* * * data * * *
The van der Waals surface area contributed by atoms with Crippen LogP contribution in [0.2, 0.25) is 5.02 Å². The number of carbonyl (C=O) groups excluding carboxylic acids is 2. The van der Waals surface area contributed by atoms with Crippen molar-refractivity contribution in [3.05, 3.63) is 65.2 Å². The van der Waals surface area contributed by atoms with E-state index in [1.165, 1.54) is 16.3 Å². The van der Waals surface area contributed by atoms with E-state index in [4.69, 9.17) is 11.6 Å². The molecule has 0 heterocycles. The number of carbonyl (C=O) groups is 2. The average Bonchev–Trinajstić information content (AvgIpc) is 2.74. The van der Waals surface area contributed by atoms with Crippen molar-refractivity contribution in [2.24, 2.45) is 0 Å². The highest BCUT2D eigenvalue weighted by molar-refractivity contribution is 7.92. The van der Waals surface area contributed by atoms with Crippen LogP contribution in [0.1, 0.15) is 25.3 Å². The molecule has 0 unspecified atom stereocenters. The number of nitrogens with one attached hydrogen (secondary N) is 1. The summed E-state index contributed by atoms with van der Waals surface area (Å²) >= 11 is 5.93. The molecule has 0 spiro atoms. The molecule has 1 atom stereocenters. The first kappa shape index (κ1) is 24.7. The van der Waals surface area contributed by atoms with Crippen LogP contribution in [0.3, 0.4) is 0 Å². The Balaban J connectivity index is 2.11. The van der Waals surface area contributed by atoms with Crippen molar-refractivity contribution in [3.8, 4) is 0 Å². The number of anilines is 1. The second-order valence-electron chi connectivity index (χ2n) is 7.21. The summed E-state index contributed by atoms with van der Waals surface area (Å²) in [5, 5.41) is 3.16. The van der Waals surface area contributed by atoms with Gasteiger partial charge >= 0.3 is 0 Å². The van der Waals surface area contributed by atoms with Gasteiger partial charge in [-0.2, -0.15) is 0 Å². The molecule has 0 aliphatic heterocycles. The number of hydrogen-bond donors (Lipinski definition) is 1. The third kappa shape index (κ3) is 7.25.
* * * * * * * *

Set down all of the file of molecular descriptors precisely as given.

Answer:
The van der Waals surface area contributed by atoms with Crippen LogP contribution in [0.2, 0.25) is 5.02 Å². The number of carbonyl (C=O) groups excluding carboxylic acids is 2. The van der Waals surface area contributed by atoms with Crippen molar-refractivity contribution in [3.05, 3.63) is 65.2 Å². The van der Waals surface area contributed by atoms with E-state index in [1.165, 1.54) is 16.3 Å². The van der Waals surface area contributed by atoms with E-state index in [4.69, 9.17) is 11.6 Å². The molecule has 0 heterocycles. The number of carbonyl (C=O) groups is 2. The average Bonchev–Trinajstić information content (AvgIpc) is 2.74. The van der Waals surface area contributed by atoms with Crippen molar-refractivity contribution in [2.24, 2.45) is 0 Å². The highest BCUT2D eigenvalue weighted by molar-refractivity contribution is 7.92. The van der Waals surface area contributed by atoms with Crippen LogP contribution in [0.1, 0.15) is 25.3 Å². The molecule has 0 unspecified atom stereocenters. The number of nitrogens with one attached hydrogen (secondary N) is 1. The summed E-state index contributed by atoms with van der Waals surface area (Å²) >= 11 is 5.93. The molecule has 0 spiro atoms. The molecule has 1 atom stereocenters. The first kappa shape index (κ1) is 24.7. The van der Waals surface area contributed by atoms with Crippen LogP contribution in [0.3, 0.4) is 0 Å². The Balaban J connectivity index is 2.11. The van der Waals surface area contributed by atoms with Crippen molar-refractivity contribution in [3.8, 4) is 0 Å². The number of anilines is 1. The second-order valence-electron chi connectivity index (χ2n) is 7.21. The summed E-state index contributed by atoms with van der Waals surface area (Å²) in [5, 5.41) is 3.16. The van der Waals surface area contributed by atoms with Gasteiger partial charge >= 0.3 is 0 Å². The van der Waals surface area contributed by atoms with Gasteiger partial charge in [-0.2, -0.15) is 0 Å². The molecule has 0 aliphatic heterocycles. The number of hydrogen-bond donors (Lipinski definition) is 1. The third kappa shape index (κ3) is 7.25.